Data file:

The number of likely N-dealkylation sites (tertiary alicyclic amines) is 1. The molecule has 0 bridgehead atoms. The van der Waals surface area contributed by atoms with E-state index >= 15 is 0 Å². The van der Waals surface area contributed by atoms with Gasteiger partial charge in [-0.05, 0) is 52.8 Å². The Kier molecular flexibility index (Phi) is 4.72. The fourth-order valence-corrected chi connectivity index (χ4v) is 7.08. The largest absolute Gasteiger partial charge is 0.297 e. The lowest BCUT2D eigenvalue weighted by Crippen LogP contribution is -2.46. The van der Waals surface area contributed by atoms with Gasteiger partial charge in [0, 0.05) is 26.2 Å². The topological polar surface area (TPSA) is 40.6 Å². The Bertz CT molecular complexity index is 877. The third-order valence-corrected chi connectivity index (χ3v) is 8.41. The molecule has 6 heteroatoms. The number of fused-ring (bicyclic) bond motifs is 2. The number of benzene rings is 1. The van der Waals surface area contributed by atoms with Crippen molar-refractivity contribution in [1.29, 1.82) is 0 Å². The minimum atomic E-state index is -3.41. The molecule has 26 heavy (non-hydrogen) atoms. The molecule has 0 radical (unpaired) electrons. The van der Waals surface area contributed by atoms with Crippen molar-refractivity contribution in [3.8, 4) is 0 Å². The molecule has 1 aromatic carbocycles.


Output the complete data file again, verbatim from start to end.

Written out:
The number of likely N-dealkylation sites (tertiary alicyclic amines) is 1. The molecule has 0 bridgehead atoms. The van der Waals surface area contributed by atoms with E-state index >= 15 is 0 Å². The van der Waals surface area contributed by atoms with Gasteiger partial charge in [-0.05, 0) is 52.8 Å². The Kier molecular flexibility index (Phi) is 4.72. The fourth-order valence-corrected chi connectivity index (χ4v) is 7.08. The largest absolute Gasteiger partial charge is 0.297 e. The lowest BCUT2D eigenvalue weighted by Crippen LogP contribution is -2.46. The van der Waals surface area contributed by atoms with Gasteiger partial charge in [0, 0.05) is 26.2 Å². The topological polar surface area (TPSA) is 40.6 Å². The Bertz CT molecular complexity index is 877. The third-order valence-corrected chi connectivity index (χ3v) is 8.41. The molecule has 6 heteroatoms. The number of fused-ring (bicyclic) bond motifs is 2. The number of benzene rings is 1. The van der Waals surface area contributed by atoms with Crippen molar-refractivity contribution in [1.29, 1.82) is 0 Å². The minimum atomic E-state index is -3.41. The molecule has 26 heavy (non-hydrogen) atoms. The molecule has 0 radical (unpaired) electrons. The van der Waals surface area contributed by atoms with Crippen molar-refractivity contribution in [3.8, 4) is 0 Å². The molecule has 1 aromatic carbocycles.